The “critic” of the Spirit of the Times would have found several dime novels of Texas Jack if he had taken the trouble to browse his local newsstands. The first was advertised as A Mate to Buffalo Bill under the title Texas Jack, the White King of the Pawnees authored by Ned Buntline in Street & Smith’s New York Weekly for 24 Mar 1872. Texas Jack, the Prairie Rattler; or, the Queen of the Wild Riders by “Buffalo Bill Cody” appeared in Beadle’s Weekly 18 Aug 1883. “Buffalo Bill” was also author of “The Phantom Spy” of 1876 which was possibly penned by Colonel Prentiss Ingraham although Don Russell believed that Buffalo Bill may have indeed been the author of this and a handful of other dime novels (Lives and Legends of Buffalo Bill 1979). Ingraham is known to have authored most of the Buffalo Bill stories in Beadle’s Weekly.
|Buntline, Cody, Morlacchi, Omohundro|
Jack settled into the occupation of cattle-herder, guarding against Indian horse-thieves on the Texas pan-handle and made several cattle drives to Abilene. At the start of the Civil War he served as chief of scouts under Confederate Colonel J. B. Stuart. Post-war he became a guide working the ground between the Colorado and Rio Grande rivers. By 1872 he was working as a scout for General Sheridan and in charge of 400 Pawnees engaging the Cheyenne, which was where he encountered fellow scout Buffalo Bill. He also acted as a dispatch rider for the New York Herald.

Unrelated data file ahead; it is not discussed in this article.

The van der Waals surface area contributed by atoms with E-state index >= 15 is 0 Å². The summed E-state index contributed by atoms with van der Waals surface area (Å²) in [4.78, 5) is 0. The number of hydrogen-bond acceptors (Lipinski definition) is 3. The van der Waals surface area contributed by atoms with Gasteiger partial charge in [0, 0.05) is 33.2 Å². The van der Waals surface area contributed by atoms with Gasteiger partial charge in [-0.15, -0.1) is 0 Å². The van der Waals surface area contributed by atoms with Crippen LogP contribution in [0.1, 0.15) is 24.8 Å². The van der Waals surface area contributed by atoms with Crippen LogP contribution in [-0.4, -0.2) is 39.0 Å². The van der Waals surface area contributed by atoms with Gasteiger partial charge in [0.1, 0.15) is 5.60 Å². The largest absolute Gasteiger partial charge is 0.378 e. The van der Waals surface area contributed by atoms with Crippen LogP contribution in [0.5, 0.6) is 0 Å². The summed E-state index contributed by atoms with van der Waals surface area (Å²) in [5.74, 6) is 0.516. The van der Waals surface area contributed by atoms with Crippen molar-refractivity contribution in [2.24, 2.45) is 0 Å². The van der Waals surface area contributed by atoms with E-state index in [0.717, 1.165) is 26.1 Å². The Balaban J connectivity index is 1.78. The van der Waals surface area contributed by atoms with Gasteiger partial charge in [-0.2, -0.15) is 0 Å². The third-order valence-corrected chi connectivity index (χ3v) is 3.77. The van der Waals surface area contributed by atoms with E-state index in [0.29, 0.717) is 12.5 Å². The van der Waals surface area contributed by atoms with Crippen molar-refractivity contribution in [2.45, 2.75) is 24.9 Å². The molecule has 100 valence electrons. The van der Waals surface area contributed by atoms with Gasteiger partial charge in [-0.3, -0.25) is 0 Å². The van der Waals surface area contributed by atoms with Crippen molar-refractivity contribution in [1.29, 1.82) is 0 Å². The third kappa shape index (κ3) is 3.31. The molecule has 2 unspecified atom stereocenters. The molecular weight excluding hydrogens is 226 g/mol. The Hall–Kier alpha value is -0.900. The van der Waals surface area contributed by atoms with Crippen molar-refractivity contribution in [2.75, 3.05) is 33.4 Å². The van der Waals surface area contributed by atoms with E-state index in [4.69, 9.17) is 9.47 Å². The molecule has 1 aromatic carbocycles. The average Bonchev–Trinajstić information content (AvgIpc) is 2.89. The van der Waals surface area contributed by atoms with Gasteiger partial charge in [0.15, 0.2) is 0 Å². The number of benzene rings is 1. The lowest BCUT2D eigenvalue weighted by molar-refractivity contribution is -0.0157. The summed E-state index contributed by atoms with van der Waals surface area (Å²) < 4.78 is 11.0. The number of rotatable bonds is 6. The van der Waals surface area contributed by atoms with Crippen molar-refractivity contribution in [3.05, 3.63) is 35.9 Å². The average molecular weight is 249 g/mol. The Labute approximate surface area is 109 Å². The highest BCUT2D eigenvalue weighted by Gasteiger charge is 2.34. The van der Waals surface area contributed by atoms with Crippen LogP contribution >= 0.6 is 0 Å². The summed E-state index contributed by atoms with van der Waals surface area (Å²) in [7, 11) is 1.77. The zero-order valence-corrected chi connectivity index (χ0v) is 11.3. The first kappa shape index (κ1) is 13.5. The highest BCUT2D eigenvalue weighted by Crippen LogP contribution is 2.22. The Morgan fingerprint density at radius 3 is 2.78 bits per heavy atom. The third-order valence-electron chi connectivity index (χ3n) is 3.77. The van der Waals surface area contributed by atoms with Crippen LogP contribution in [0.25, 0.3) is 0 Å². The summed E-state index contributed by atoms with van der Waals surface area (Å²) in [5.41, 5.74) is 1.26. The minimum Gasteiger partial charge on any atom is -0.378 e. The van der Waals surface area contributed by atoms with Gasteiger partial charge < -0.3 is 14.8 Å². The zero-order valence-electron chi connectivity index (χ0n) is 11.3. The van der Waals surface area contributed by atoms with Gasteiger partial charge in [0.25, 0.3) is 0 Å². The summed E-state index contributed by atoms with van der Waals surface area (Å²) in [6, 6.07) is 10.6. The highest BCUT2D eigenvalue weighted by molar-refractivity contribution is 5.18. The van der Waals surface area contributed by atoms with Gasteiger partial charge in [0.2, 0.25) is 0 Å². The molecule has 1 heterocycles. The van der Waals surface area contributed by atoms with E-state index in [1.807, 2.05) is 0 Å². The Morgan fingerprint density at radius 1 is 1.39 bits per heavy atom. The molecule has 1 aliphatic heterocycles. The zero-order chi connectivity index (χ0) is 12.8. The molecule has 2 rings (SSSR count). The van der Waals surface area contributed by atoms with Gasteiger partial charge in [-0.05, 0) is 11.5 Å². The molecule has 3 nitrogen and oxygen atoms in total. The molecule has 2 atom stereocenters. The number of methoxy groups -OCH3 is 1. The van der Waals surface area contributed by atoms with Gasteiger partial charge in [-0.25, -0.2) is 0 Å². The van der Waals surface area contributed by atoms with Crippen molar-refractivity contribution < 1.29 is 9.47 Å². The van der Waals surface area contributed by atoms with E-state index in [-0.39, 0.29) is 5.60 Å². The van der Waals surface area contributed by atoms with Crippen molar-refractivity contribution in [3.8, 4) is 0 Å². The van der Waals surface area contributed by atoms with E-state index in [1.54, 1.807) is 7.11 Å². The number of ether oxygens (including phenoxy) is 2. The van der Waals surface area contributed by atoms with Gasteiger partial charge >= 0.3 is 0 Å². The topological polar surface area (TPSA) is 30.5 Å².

Texas Jack was still performing in “The Trapper’s Daughter” 27 Dec 1879 then moved to Leadville and died there of pneumonia, 28 Jun 1880. One obituary said he “would be buried with military honors”.
“They’ll all be swept away, except for the Cherokees. That tribe intermarries with the whites, gets civilized, and forms the finest race of men and women in the world.”
He was not so sanguine about the prospects for the plains Indians, who, he imagined, would be extinct in a hundred years.
“In this same dreary, lonely cemetery, in a retired corner, among solemn pines, I found the neglected grave of Texas Jack. A simple pine slab painted white marks the spot and tells us that the place is
Sacred to the Memory
(J. B. Omohundro)
Died Jun 28th, 1880. Aged 39 years.
On the reverse side are two men’s hands emerging from painfully apparent shirt cuffs. These hands point stiffly upward to the legend, “Rest In Peace.”
Poor Texas Jack! His former headstone, which my driver and I discovered in a heap of rubbish near by was more in keeping with his character. It bore a horse’s head and a brace of pistols crossed. “Nice feller,” said my driver, with a sigh. “He was dyin’ when I come to Leadville. There wasn’t a squarer, nicer, sure enough feller than Omohundro.”
“I knew him,” I said.
My driver fell back a step or two and looked at me with awe. “No. Did you though? Shake.”
And we shook hands over Texas Jack’s lowly deserted grave.”
*Thanks to Joe Rainone and E. M. Sanchez-Saavedra for images.